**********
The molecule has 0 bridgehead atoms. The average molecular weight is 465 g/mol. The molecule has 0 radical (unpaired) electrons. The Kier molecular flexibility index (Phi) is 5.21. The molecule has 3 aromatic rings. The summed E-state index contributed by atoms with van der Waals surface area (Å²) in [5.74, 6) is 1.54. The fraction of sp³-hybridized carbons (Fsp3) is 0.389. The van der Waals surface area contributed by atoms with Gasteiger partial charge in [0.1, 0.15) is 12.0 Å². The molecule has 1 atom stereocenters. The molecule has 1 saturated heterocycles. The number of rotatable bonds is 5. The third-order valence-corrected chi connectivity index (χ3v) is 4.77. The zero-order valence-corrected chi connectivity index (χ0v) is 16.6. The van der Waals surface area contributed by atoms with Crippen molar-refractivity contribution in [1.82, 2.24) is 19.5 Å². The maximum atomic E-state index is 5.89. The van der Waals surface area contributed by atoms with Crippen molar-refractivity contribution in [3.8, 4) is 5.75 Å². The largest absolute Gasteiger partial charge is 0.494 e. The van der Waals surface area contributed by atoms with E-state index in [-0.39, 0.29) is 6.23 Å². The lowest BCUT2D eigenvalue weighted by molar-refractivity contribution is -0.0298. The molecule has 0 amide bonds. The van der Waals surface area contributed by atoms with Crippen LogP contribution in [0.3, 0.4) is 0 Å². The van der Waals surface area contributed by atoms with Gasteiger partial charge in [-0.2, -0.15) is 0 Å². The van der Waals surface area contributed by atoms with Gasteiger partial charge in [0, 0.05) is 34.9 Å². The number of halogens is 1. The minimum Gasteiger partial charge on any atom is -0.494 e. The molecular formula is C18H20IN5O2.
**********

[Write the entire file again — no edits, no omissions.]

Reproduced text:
The molecule has 0 bridgehead atoms. The average molecular weight is 465 g/mol. The molecule has 0 radical (unpaired) electrons. The Kier molecular flexibility index (Phi) is 5.21. The molecule has 3 aromatic rings. The summed E-state index contributed by atoms with van der Waals surface area (Å²) in [5.74, 6) is 1.54. The fraction of sp³-hybridized carbons (Fsp3) is 0.389. The van der Waals surface area contributed by atoms with Gasteiger partial charge in [0.1, 0.15) is 12.0 Å². The molecule has 1 atom stereocenters. The molecule has 1 saturated heterocycles. The number of rotatable bonds is 5. The third-order valence-corrected chi connectivity index (χ3v) is 4.77. The zero-order valence-corrected chi connectivity index (χ0v) is 16.6. The van der Waals surface area contributed by atoms with Crippen molar-refractivity contribution in [1.82, 2.24) is 19.5 Å². The maximum atomic E-state index is 5.89. The van der Waals surface area contributed by atoms with Crippen molar-refractivity contribution in [3.8, 4) is 5.75 Å². The largest absolute Gasteiger partial charge is 0.494 e. The van der Waals surface area contributed by atoms with E-state index in [-0.39, 0.29) is 6.23 Å². The lowest BCUT2D eigenvalue weighted by molar-refractivity contribution is -0.0298. The molecule has 0 amide bonds. The van der Waals surface area contributed by atoms with Crippen LogP contribution in [0.3, 0.4) is 0 Å². The van der Waals surface area contributed by atoms with Gasteiger partial charge in [-0.2, -0.15) is 0 Å². The van der Waals surface area contributed by atoms with Gasteiger partial charge in [0, 0.05) is 34.9 Å². The number of halogens is 1. The minimum Gasteiger partial charge on any atom is -0.494 e. The molecular formula is C18H20IN5O2.